Toasted Pecans




The toasted pecans were his idea. She conceded, as she always did. But, not before wondering why she stayed married to a man who behaved more like one of their children than an equal partner in this fleeting, matchstick-constructed game of Life. Why wasn’t she in Greece fighting the migrants for beach towel space on a sun-drenched shore? Isn’t that where all the housewives of Lifetime melodramas turned up? Tumbling into the beds of drop-dead gorgeous locals who really, really love them?


She popped a pecan in her mouth. All right! They did add a certain joie-de-vivre to a salad.


For Tara’s 100 word challenge… the word is “idea.”

Thanks for reading!


Old Soul




She steps outside looking as if she has just risen from a tangle of warm sheets, her eyes half-closed, black hair an unbrushed jumble of coarse curls, an old-fashioned broom in her hand that looks as if it, too, has just awakened from a dream, spikes of dirty blonde hair at odd angles. She sets to work sweeping a day’s accumulated dust from her tiny porch onto the unwatered patch of lawn. How peculiar that one so young, she can’t be but twenty, performs a daily ablution like a spinster in a historical novel who lives utterly alone.


I got wind from my writing friends that the 100 Word Challenge – the prompt is “peculiar” –  has been resurrected by Tara. Seeing so many familiar names of much-admired friends I felt I had to join in. Please click the icon and read some fine short stories, both fiction and non-fiction.

Thanks for reading… !


Fat Pashas in the Clouds


2015-09-30 18.58.59


She tells me: your head’s in the clouds

I wish it were true

But I’m affixed to the earth.

I imagine I’m a fat pasha gliding

On my own cumulus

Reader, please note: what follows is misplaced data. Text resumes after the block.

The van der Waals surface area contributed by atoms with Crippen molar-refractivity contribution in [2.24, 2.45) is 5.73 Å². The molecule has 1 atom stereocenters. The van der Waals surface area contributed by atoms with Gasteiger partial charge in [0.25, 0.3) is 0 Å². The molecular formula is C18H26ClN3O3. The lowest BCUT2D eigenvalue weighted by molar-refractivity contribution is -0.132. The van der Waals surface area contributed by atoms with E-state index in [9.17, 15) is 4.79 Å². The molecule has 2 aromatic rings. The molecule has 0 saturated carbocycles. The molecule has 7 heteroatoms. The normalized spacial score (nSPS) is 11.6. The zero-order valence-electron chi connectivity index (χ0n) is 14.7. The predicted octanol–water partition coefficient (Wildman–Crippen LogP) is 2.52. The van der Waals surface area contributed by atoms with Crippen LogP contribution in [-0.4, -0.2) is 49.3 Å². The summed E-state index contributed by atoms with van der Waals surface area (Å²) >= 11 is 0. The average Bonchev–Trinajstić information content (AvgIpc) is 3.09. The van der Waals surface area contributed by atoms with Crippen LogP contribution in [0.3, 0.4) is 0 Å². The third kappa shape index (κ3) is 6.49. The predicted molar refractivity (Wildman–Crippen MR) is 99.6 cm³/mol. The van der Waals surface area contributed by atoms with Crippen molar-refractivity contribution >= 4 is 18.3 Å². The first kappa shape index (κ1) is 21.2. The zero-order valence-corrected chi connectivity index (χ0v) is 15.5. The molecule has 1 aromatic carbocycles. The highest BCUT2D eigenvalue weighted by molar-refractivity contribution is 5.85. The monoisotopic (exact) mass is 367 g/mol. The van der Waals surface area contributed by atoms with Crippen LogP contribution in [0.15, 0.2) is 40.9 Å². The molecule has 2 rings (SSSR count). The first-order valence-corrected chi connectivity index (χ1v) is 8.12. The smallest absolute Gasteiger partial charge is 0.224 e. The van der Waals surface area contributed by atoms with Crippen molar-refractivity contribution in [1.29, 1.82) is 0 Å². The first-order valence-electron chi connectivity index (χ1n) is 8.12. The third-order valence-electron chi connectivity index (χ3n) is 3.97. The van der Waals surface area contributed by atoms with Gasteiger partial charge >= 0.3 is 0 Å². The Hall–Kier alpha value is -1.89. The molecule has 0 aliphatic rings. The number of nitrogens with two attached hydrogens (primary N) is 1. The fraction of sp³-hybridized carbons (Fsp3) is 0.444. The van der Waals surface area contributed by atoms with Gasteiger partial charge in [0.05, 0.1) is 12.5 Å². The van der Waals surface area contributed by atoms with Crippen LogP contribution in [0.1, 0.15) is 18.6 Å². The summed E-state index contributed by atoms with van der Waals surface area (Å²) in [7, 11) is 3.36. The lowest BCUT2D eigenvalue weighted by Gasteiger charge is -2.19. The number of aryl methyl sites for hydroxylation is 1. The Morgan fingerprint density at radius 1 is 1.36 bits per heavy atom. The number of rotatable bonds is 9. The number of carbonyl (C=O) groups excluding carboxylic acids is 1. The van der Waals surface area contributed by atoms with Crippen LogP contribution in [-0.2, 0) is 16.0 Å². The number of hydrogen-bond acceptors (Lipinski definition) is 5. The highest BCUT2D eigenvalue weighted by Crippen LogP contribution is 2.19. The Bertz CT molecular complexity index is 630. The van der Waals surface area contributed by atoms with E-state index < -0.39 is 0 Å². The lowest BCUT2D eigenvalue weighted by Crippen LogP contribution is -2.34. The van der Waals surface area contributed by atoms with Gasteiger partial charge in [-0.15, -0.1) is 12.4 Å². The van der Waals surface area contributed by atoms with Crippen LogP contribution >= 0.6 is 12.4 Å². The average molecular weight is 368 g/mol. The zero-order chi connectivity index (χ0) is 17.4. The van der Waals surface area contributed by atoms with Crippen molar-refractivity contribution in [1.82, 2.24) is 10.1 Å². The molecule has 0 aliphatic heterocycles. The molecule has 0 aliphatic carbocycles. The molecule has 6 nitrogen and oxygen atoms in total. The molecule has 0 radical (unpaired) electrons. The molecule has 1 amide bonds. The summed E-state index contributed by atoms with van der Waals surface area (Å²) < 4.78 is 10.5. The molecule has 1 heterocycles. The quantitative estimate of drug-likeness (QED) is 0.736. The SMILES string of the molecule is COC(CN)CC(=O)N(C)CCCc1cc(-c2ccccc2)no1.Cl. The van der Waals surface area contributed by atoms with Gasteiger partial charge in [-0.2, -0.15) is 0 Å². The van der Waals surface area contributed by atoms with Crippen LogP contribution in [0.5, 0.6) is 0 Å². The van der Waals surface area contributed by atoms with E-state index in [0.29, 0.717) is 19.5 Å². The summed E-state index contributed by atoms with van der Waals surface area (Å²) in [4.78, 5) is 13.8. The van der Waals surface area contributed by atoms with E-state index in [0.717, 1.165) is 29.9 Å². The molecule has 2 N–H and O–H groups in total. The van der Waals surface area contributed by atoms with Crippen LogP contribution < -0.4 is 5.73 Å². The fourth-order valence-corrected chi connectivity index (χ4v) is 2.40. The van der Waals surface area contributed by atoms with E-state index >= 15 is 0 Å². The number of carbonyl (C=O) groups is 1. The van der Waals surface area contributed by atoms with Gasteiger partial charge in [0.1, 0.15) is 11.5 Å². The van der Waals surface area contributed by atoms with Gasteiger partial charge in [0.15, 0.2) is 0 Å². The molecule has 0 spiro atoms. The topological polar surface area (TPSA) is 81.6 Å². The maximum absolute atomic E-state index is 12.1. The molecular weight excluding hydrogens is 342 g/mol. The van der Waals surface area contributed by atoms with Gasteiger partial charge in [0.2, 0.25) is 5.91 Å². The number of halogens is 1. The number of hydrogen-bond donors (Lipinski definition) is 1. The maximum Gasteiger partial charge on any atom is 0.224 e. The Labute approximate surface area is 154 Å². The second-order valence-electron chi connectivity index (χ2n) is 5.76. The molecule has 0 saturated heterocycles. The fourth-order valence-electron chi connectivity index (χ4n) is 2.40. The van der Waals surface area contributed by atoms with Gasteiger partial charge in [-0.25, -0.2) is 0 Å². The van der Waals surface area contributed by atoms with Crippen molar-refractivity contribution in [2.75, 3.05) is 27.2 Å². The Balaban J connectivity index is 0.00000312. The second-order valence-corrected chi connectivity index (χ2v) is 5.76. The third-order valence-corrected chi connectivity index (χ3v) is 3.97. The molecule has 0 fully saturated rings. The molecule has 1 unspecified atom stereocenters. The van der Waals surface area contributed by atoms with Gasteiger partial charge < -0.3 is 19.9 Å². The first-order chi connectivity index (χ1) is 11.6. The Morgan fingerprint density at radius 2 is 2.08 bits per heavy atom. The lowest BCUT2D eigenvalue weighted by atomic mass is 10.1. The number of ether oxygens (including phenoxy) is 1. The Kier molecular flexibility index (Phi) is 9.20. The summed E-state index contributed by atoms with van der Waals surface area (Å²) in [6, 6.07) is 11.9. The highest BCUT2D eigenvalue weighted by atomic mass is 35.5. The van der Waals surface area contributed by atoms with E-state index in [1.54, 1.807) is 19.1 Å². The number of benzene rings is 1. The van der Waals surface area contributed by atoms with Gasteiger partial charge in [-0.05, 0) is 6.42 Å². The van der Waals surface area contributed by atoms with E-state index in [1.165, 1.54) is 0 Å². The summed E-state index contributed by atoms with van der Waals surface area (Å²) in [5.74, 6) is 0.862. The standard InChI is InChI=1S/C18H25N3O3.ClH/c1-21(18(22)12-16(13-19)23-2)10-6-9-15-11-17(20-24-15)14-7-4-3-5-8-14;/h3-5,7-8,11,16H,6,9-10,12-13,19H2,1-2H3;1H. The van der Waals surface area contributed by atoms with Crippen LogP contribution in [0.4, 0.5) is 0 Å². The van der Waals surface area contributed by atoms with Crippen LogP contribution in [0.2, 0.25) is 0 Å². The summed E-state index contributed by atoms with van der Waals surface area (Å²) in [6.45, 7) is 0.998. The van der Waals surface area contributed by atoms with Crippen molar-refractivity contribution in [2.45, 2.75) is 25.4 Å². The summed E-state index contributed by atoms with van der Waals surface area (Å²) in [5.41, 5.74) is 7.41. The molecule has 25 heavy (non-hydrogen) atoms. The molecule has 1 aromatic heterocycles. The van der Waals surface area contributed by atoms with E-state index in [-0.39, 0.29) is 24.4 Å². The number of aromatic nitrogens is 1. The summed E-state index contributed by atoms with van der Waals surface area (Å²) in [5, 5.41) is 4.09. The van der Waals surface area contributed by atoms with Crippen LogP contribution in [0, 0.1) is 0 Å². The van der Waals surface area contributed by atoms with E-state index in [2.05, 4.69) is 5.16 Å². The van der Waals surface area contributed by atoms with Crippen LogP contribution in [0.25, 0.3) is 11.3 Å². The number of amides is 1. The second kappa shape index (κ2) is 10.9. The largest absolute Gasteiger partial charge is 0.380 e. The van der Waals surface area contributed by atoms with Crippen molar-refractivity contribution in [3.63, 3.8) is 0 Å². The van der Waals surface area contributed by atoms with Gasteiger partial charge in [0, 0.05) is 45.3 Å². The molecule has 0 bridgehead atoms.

Rising incrementally higher into the cirrus.

I never want to land.

Not until the loose soil

That covers your face is swept away

And once more your lips move

To say my name.


OctPoWriMo Begins! 31 Poems in 31 Days… Will I be able to keep it up? Tune in. Join the challenge. Poetry is good for the soul…



Love Poem #22





I drove by your house again,
saw your car in the driveway.
I thought about ringing the bell.
I didn’t do it.
Are you proud of me?
I exhibited that self-control
you’re always touting.
I can do it. I can give you space.
It was tough not to knock, or ring, or shout.
I wanted to see that glassy-eyed look on your face.
That look that says, I’m afraid.
I know what you’re afraid of.
I’d banish that fear if you’d let me.
If only you’d let me
love you.
It’s been so long since I’ve posted anything I forgot how to do it… the time has come to finding the discipline.
The inspiration for the poem is a friend who told me a story. I worry about her definition of love. 

Getting Ahead




Out of breath, he dropped both arms to his side, still gripping the knife in his left hand.

All motion ceased. Ten pairs of eyes focused on his white clad form. A few noted the tilt of his toque, set aslant by the force of his tirade. Most flicked their gaze between the knife, and his face. The sharp-eyed observers tracked the red rash of his prominent cheekbones, watched it subside to pink. These same observers silently cheered as the blood flow returned to his knuckles, the white replaced by a healthy glow. The deep slashes of his forehead smoothed. Once again they recognized the handsome, boyish, wanna-be food TV star they had all admired.